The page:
Republican leaders got their wish with the defeat of former Missouri Gov. Eric Greitens in the U.S. Senate primary. Now, they face another complication: A well-funded, right-leaning political newcomer who could splinter some of the Republican and independent vote in November.
Attorney General Eric Schmitt pulled off a stunningly dominant win in the GOP primary on Tuesday. Greitens, forced by sex and campaign finance scandals to resign in 2018 and accused by his ex-wife of abuse in a March court document, didn't even finish second, bested also by U.S. Rep. Vicky Hartzler.
Schmitt will face Democrat Trudy Busch Valentine in November. The X factor is John Wood, a Republican running as an independent. He served as U.S. attorney in Missouri from 2007 to 2009 and before that held key roles in President George W. Bush's administration. He was most recently a senior investigative counsel for the Jan. 6 committee.
Backed by a political action committee led by retired Republican Sen. John Danforth, Wood reiterated Wednesday that he’s in it to win it. He accused Schmitt of extremism, noting his court challenge to the results of the 2020 presidential election.
“He’s very divisive and extreme and playing to the extreme parts of the Republican Party,” Wood said of Schmitt. "I think there is still room for a mainstream candidate who is going to appeal to a large segment of Missouri voters.”
Schmitt, 47, is a former state senator from suburban St. Louis who was elected state treasurer in 2016. He was appointed attorney general after Josh Hawley vacated the seat following his election to the U.S. Senate in 2019. Schmitt won another term as attorney general in 2020. He was among many who entered the Senate race soon after two-term incumbent Republican Roy Blunt announced last year that he would retire.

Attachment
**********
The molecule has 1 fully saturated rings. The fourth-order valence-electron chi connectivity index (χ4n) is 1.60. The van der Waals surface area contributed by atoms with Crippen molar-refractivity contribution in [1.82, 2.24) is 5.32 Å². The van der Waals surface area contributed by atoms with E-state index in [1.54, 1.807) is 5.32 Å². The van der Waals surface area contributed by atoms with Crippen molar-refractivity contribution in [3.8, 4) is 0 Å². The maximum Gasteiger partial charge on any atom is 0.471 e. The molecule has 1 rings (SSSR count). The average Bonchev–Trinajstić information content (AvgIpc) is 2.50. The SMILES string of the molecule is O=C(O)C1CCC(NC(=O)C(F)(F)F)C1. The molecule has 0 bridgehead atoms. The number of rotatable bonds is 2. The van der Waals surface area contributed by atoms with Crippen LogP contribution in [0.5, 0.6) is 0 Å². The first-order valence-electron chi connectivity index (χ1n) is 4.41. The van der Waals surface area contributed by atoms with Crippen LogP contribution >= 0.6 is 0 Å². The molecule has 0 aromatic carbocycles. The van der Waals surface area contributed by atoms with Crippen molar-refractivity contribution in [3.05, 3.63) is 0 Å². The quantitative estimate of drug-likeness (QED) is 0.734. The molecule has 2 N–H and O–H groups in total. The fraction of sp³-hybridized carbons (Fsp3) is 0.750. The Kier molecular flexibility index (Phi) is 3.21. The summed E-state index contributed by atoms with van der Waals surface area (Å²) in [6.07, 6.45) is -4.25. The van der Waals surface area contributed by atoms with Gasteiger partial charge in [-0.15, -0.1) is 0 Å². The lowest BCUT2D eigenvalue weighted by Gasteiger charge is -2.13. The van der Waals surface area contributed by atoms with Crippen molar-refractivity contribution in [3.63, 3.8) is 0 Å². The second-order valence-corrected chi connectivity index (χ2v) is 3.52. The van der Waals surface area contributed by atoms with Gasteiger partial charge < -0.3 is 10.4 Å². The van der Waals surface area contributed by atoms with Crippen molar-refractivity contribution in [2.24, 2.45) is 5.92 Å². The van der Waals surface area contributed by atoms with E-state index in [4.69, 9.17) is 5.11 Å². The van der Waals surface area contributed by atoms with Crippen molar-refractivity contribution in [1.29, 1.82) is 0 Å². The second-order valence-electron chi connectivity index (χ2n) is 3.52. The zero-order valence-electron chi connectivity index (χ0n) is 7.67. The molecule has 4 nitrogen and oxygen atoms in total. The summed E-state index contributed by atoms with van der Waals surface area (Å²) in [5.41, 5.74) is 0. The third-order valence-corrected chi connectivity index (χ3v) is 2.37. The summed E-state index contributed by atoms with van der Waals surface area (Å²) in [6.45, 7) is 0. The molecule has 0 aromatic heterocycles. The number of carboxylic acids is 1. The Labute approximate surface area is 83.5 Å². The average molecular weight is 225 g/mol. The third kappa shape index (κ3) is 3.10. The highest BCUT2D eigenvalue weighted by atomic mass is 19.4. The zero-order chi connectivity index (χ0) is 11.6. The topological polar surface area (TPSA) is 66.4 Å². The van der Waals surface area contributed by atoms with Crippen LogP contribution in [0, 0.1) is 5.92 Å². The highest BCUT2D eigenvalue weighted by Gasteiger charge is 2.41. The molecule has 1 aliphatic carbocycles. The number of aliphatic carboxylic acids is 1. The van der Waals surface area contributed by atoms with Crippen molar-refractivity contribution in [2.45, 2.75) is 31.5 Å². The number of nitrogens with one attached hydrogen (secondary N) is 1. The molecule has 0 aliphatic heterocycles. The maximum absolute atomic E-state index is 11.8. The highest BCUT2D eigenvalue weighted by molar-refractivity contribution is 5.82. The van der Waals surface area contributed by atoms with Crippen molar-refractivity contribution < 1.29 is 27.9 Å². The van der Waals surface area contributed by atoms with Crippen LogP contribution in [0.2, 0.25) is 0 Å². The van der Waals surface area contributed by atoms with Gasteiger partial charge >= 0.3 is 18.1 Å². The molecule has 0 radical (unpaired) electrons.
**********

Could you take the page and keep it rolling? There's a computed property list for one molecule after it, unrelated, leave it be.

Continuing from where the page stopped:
Missouri was considered a swing state as recently as a decade ago. Now, it’s solidly Republican, making Schmitt the odds-on favorite. Still, he'll face two well-funded opponents.
Valentine, 65, is an heiress to the Anheuser-Busch fortune. Her campaign was late-starting and largely self-funded, but her onslaught of TV ads overcame a strong grassroots effort by Marine veteran Lucas Kunce, who outraised everyone — Republican or Democrat — during the primary.
Wood, 52, has the powerful support of Danforth, who believes Wood is part of the answer to the vitriol permeating politics. Danforth said in a statement that his Missouri Stands United PAC has already spent $5 million on Wood's campaign and will spend more, including $700,000 over the next three weeks alone on TV and digital ads.
Missouri GOP operative John Hancock said Wood has “zero chance” of winning, and he doesn't believe he can take enough votes away from Schmitt to push Valentine to victory.
“They’re not positioning (Wood) as an independent, middle of the road, they’re positioning him as a conservative, and the Republicans just nominated a conservative," Hancock said. "So there’s no real lane for him to run in here. And given the state of the electorate in Missouri and how substantially right of center it is, if he ends up in the single digits or even the low double digits, Eric Schmitt still wins.”
Still, Wood is showing some signs of support. To get on the November ballot as an independent, he needed to submit petitions signed by 10,000 registered voters by Aug. 1. He turned in more than 20,000.
Valentine's campaign manager, Alex Witt, said the presence of Wood “definitely disrupts the partisan trend we've been seeing in Missouri for the past few cycles, and I do think it makes this race very competitive for a Democrat.
“Missourians are going to find Trudy's experience as a nurse and her commonsense and compassionate approach really appealing,” Witt said.